My good friend Gabo lives in Argentina. Another hemisphere. Half a world away. Needless to say, we don’t see each other often. But when I lived in Buenos Aires for a bit, he was a great friend to this temporary ex-pat gringa.
Gabo first met Nate and I when he stayed with us as an Airbnb guest in 2013. He’s a big part of why we included Argentina in our world trip (more here and here). But those are stories for another day.
So when Gabo told us he was vacationing in Florida this year, I made plans to meet up with him for the weekend.
Our original plan was to kayak and camp in the Everglades. The hurricanes earlier this fall put a damper on that idea; the sites we planned to book and most of the park were closed for weeks after. So I researched a Plan B. And it was a pretty great Plan B, I must say.
Cayo Costa is a state park. It’s an island about 9 miles long, only accessible by boat, and doesn’t have any amenities aside from some toilets and one outdoor shower.
There are some bunkhouses, but Gabo and I decided to camp. Neither of us had camped in the tropics before. There were plenty of surprises, both good and bad. (Good: Sound of the waves lulling us to sleep! Bad: No-see-ums left us looking like we had chicken pox and scratching for weeks after).
Camping was mostly a delight. Most other campers bring coolers, chairs, and of course their fishing gear on the ferry ride over. Since we both flew in, we were limited in our food options, with no way to keep food cold and only a tiny backpacking stove and pot, but we still ate quite well. Gabo made sure we had a supply of wine. Because Argentina. (Though he opted for Chilean when he saw the selection at Trader Joe’s).
Some generous lawyers took us under their wing and offered to share their breakfast feast with us when I was on my way back from the shower (apparently looking dejected and hungry). They were leaving that day and needed to lighten their boat. Breakfast burritos, breakfast beer and wine spritzers, bacon, french toast… we are forever indebted to them. Our breakfast plan was bananas and oranges.
The water on the island was potable, but brown (and tasted it). Since it was warm from the tap, it was pretty hard to swallow. Literally. These guys gave us some extra bottles, too.
Also noteworthy on the food front, Gabo had his first toasted marshmellow. I’m honored you allowed me to show you how to do it, dude.
On our first night, in the middle of the night, I awoke to something making noise outside of our tent. Never a fan of this, I mumbled something in surprise, but made no move to see what it was. Gabo put his big boy pants on, unzipped the tent, and peeked outside:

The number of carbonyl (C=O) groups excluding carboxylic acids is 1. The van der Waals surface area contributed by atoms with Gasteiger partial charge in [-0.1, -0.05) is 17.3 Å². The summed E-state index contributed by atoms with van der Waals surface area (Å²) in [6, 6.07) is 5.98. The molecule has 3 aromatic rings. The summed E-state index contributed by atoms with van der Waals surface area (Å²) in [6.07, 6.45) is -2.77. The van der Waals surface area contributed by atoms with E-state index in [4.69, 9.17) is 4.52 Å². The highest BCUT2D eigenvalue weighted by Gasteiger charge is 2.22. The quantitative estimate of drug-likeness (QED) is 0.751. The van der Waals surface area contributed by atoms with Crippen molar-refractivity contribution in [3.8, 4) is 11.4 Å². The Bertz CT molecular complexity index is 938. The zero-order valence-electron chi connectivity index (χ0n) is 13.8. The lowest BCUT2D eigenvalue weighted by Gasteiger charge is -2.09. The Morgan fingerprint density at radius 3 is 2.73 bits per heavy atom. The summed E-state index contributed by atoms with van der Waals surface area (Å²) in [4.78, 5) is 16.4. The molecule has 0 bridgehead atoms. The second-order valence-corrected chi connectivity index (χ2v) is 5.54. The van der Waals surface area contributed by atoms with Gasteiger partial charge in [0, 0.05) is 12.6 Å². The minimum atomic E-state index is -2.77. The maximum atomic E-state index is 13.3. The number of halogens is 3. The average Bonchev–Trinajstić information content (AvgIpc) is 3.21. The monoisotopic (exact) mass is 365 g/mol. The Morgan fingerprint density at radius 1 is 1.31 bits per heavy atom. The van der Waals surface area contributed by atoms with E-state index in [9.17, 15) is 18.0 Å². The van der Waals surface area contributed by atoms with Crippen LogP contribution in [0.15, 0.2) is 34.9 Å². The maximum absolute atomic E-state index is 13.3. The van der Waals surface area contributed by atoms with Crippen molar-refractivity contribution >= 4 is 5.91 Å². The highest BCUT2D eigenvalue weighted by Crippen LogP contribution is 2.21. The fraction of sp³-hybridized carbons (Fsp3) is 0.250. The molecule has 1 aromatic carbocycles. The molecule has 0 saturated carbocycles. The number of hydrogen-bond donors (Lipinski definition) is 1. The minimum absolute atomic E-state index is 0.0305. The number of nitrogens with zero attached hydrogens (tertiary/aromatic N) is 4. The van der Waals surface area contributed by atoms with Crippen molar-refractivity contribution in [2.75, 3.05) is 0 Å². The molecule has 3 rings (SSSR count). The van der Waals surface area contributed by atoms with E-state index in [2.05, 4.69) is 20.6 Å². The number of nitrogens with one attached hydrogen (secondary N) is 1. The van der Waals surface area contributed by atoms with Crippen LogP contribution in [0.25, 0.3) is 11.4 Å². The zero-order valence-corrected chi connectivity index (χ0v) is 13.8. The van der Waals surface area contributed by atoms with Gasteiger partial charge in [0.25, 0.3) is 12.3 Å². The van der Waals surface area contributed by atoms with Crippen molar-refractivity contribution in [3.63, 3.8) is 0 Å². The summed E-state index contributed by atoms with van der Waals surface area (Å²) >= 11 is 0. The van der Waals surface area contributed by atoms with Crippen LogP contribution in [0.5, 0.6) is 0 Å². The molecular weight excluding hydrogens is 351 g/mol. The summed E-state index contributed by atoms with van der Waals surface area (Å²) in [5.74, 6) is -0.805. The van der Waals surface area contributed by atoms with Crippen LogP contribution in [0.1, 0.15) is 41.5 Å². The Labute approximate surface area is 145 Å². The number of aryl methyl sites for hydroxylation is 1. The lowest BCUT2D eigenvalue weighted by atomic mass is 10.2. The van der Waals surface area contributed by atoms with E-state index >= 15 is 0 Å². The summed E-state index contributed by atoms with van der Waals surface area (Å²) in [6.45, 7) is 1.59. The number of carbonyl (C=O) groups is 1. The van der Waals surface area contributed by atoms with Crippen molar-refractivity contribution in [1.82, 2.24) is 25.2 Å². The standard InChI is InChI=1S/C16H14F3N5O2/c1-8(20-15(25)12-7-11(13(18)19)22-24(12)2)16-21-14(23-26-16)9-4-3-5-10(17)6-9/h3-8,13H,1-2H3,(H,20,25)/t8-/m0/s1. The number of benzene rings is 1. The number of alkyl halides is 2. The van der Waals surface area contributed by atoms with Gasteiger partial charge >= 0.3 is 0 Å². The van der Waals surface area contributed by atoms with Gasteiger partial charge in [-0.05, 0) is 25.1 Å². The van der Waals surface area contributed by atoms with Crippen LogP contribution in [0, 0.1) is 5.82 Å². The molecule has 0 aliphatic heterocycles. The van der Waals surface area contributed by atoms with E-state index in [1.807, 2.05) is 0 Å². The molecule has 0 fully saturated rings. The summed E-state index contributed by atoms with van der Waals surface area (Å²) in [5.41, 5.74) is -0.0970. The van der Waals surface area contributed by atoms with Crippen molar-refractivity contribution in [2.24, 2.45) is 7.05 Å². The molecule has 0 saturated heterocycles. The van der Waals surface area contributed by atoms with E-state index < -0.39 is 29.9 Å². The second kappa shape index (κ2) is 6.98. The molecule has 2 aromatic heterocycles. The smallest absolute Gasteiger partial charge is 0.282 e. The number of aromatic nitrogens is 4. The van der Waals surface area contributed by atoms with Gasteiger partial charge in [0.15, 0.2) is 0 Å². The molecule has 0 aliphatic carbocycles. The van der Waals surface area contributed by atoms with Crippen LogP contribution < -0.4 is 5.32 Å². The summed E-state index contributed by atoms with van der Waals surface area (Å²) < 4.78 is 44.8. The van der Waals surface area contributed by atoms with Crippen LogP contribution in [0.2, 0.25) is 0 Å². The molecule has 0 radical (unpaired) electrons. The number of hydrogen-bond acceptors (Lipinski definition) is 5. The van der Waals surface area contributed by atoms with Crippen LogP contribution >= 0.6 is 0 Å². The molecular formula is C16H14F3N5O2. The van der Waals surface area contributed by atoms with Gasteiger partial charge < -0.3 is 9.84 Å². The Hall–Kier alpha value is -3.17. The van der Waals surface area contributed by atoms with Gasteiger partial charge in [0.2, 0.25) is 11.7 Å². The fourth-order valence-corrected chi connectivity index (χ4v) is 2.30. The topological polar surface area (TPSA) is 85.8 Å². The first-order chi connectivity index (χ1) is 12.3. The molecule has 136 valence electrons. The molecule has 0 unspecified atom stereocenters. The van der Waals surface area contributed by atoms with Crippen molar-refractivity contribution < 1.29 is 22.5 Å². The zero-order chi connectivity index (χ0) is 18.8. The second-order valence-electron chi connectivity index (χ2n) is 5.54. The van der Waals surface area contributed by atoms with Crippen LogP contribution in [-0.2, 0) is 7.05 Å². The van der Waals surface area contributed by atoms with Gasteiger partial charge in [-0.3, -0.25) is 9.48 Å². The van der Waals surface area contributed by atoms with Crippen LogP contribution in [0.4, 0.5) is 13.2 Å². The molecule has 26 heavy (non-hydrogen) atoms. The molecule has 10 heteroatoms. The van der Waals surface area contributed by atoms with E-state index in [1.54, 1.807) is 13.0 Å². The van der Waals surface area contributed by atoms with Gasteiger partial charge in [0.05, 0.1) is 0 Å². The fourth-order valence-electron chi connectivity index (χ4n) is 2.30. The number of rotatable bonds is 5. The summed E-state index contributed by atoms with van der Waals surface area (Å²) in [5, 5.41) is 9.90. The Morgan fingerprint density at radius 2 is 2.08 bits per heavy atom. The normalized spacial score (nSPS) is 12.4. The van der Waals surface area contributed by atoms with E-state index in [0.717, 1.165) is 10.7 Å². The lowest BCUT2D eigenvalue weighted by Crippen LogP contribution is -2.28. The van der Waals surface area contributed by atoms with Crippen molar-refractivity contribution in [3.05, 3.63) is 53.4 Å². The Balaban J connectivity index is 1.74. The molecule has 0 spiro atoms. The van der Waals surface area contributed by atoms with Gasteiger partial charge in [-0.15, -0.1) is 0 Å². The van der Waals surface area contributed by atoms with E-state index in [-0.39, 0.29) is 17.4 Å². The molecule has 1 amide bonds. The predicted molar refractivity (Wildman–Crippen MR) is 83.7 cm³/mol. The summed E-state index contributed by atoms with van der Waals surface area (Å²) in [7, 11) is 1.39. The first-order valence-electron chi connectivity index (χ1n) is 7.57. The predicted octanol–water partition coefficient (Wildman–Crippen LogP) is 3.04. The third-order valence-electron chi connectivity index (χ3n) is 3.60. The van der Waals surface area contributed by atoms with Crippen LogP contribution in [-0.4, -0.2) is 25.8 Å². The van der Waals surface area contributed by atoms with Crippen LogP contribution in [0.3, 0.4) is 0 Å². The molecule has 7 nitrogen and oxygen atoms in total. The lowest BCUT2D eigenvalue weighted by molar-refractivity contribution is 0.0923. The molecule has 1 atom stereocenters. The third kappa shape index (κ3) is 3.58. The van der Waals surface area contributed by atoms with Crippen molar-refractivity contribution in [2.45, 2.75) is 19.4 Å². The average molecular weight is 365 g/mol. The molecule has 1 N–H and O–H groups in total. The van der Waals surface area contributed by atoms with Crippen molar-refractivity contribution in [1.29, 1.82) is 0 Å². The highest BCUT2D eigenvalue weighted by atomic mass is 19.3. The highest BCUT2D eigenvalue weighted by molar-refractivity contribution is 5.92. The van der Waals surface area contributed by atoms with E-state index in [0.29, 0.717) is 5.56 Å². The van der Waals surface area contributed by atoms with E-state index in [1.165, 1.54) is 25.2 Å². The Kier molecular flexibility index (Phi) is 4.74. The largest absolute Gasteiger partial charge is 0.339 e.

“Oh,” he said, in the most normal voice.
“It’s just an armadillo.”
…which is just not a thing I ever thought I’d hear while camping.
Kayaking With Manatees
The highlight of the trip was definitely the kayaking! Gabo and I are both regular kayakers in the waters of our respective cities, so getting to paddle together finally was long-awaited.
When we rented the kayaks for the afternoon, the woman told us “look for the cove on the right; you might see some manatees.” That was an understatement. After 15 minutes of choppy bay kayaking, new to both of us, we saw the cove and ducked in. Mangroves surrounded us on each side of a narrow canal. Moments after turning in, I heard a twig snap to my left, and glanced over just as an alligator was slinking into the water. Expletives and frantic paddling followed, and when we reached the point where the cove opened up a bit, we saw there was just one other boat anchored inside: a sweet young family from Indiana who had just heard and seen all of my panicked display. After apologies and introductions, we all marveled at what was happening around us: manatees. Everywhere!
They were very friendly, weaseling their way under and around our kayaks to say hello, and almost tipping us over in the process. When we would paddle, they would follow. And since they’re mammals and breathe above water, every time they came up to take a loud, long breath, they’d surprise us!
Since we had a bit more time and some energy left, we decided to paddle towards a striking white beach off in the distance. It was part of one of the many keys surrounding Cayo Costa. Paddling yourself to a deserted tropical island feels pretty cool.
Our reward for a day well spent was wine on the beach at sunset back on Cayo Costa!
You can see in the photo above that the beach doesn’t have much soft sand. It’s almost all broken shells. Which means you can find a lot of whole shells! And sea urchins. And sand dollars. We spent a good amount of time rooting around for treasures and found some great ones.
Another highlight was running on the island’s trails. They’re not exceptionally well-maintained, especially after the hurricane, so we spent a fair bit of it jumping to avoid branches, palms, and snakes. We also came across a small pioneer cemetery, with shell-marked graves of some of the early (white) settlers. In the late 1800s, about 20 fishing families lived on the island. Before them, the Calusa tribe lived here. Now, aside from a few park rangers, there are no permanent residents.
After our run, we took off our shoes and jumped straight into the ocean. At which point the clouds promptly opened wide and dumped a quick rainstorm on us, which actually felt lovely.
Cayo Costa is kind of a dream. It made me change my mind about Florida. No longer is it just the land of Disney and retired snowbirds for me. Cayo Costa is a rare, undeveloped, primitive, natural Florida. Well worth the effort you need to put into getting there.